Production workers often lift up to 10 metric tons of material a day. According to the Work Foundation Alliance (Lancaster, UK), 44 million workers in the EU suffer from work-related musculoskeletal disorders. Now researchers in the EU's Robo-Mate project have developed an exoskeleton that makes loads up to ten times lighter to lift or carry. The project partners presented the first prototype at Fraunhofer IAO in Stuttgart on 12 June.
Effortlessly, a factory worker lifts a seat out of an old car. In a few nimble manoeuvres, he grips the 15 kg seat, hoists it out of its anchoring, and carries it to a station to join the other seats there. These fleet movements are made possible by an exoskeleton, a kind of external supporting frame that actively assists workers. Is this reality or science fiction?
Production and assembly work includes many physically demanding activities that still have to be carried out by humans. This applies to small-scale series and prototypes, where the assembly of each piece is so individual that no robots could be programmed for the task. But it is also true for all kinds of activities that are either too complex for robots, cannot be standardized, or simply require human flexibility. One example is the disassembly of motor vehicles: as every used car brought in for dismantling is different, the removal of each vehicle part – such as seats or batteries – is individual. These tasks put a great strain on workers, particularly when they are performed for eight hours at a stretch. Workers engaged in production and disassembly tasks often lift and carry several tonnes of material in a day. Damage to the spine and long-term health problems are an almost inevitable consequence. In addition to the worker's personal suffering, this also creates high costs for the healthcare system. Meanwhile, employers face the disadvantages of lost productivity through sickness, early retirement and difficulty recruiting new staff.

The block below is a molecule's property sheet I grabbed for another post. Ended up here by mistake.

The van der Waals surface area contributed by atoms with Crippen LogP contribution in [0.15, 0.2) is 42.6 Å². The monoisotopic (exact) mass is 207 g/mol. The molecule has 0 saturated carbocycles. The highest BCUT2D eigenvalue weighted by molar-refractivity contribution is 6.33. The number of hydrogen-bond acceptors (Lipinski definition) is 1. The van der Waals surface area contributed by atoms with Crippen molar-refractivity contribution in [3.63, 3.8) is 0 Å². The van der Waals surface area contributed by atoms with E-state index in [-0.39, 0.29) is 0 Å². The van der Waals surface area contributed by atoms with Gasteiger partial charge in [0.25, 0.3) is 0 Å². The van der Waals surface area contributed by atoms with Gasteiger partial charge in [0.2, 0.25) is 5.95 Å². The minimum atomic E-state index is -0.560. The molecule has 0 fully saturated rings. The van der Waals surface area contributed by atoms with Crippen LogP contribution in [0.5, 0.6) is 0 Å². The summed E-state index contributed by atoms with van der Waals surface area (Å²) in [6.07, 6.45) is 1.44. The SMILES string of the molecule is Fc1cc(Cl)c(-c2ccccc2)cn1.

The EU has set itself the goal of keeping manufacturing bases and jobs in Europe. But it will be necessary to make production conditions people-friendly in order to reduce the number of sick days and ensure that skilled workers remain fit and able to work over the long term.
As well as protecting workers' backs and supporting their posture, the Robo-Mate exoskeleton also helps them to lift heavy objects. By means of motors and sensors, it reduces the effective load people have to bear to a fraction of the actual load while also preventing postural damage.
Although most people will have seen exoskeletons only in science fiction and superhero movies, there are actually two established fields of application for the technology: in the military and in medical rehabilitation. To date, however, no exoskeleton has been developed for use in manufacturing. This was precisely the goal that the partners in the EU's Robo-Mate project set themselves. Since the end of 2013, twelve research institutes and companies in seven European countries have been working together to develop a helper for production workers.
Now the first Robo-Mate prototype is ready; it was presented at Fraunhofer IAO in Stuttgart on 12 June. "Our exoskeleton prototype consists of modules for the arms, the trunk of the body and the legs," explains Prof. Dr. Wernher van de Venn, coordinator of the Robo-Mate project and Head of the Institute of Mechatronic Systems at Zurich University of Applied Sciences in Switzerland.